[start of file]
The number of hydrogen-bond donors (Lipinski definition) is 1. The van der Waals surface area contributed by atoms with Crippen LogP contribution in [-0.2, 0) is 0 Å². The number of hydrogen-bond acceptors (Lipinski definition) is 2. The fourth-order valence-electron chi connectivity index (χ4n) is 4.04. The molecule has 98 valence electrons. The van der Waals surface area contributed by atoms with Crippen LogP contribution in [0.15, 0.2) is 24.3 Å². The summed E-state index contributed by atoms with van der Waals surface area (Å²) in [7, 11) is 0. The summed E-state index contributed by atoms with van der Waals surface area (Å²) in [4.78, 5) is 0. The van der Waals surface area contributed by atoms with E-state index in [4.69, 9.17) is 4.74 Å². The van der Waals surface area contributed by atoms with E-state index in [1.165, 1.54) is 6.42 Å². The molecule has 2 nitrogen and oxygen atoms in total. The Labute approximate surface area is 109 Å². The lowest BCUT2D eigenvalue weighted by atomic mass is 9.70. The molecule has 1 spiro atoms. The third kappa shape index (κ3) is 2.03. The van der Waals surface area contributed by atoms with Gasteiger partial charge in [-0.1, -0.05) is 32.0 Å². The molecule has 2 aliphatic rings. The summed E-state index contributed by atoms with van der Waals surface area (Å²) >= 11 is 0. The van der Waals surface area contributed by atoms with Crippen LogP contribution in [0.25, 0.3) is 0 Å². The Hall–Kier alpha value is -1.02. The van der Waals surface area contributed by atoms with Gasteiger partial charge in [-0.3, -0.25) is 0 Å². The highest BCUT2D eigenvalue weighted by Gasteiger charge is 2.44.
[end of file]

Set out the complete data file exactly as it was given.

The number of hydrogen-bond donors (Lipinski definition) is 1. The van der Waals surface area contributed by atoms with Crippen LogP contribution in [-0.2, 0) is 0 Å². The number of hydrogen-bond acceptors (Lipinski definition) is 2. The fourth-order valence-electron chi connectivity index (χ4n) is 4.04. The molecule has 98 valence electrons. The van der Waals surface area contributed by atoms with Crippen LogP contribution in [0.15, 0.2) is 24.3 Å². The summed E-state index contributed by atoms with van der Waals surface area (Å²) in [7, 11) is 0. The summed E-state index contributed by atoms with van der Waals surface area (Å²) in [4.78, 5) is 0. The van der Waals surface area contributed by atoms with E-state index in [4.69, 9.17) is 4.74 Å². The van der Waals surface area contributed by atoms with E-state index in [1.165, 1.54) is 6.42 Å². The molecule has 2 nitrogen and oxygen atoms in total. The Labute approximate surface area is 109 Å². The lowest BCUT2D eigenvalue weighted by atomic mass is 9.70. The molecule has 1 spiro atoms. The third kappa shape index (κ3) is 2.03. The van der Waals surface area contributed by atoms with Gasteiger partial charge in [-0.1, -0.05) is 32.0 Å². The molecule has 2 aliphatic rings. The summed E-state index contributed by atoms with van der Waals surface area (Å²) >= 11 is 0. The van der Waals surface area contributed by atoms with Crippen LogP contribution in [0.25, 0.3) is 0 Å². The Hall–Kier alpha value is -1.02. The van der Waals surface area contributed by atoms with Gasteiger partial charge in [-0.3, -0.25) is 0 Å². The highest BCUT2D eigenvalue weighted by Gasteiger charge is 2.44.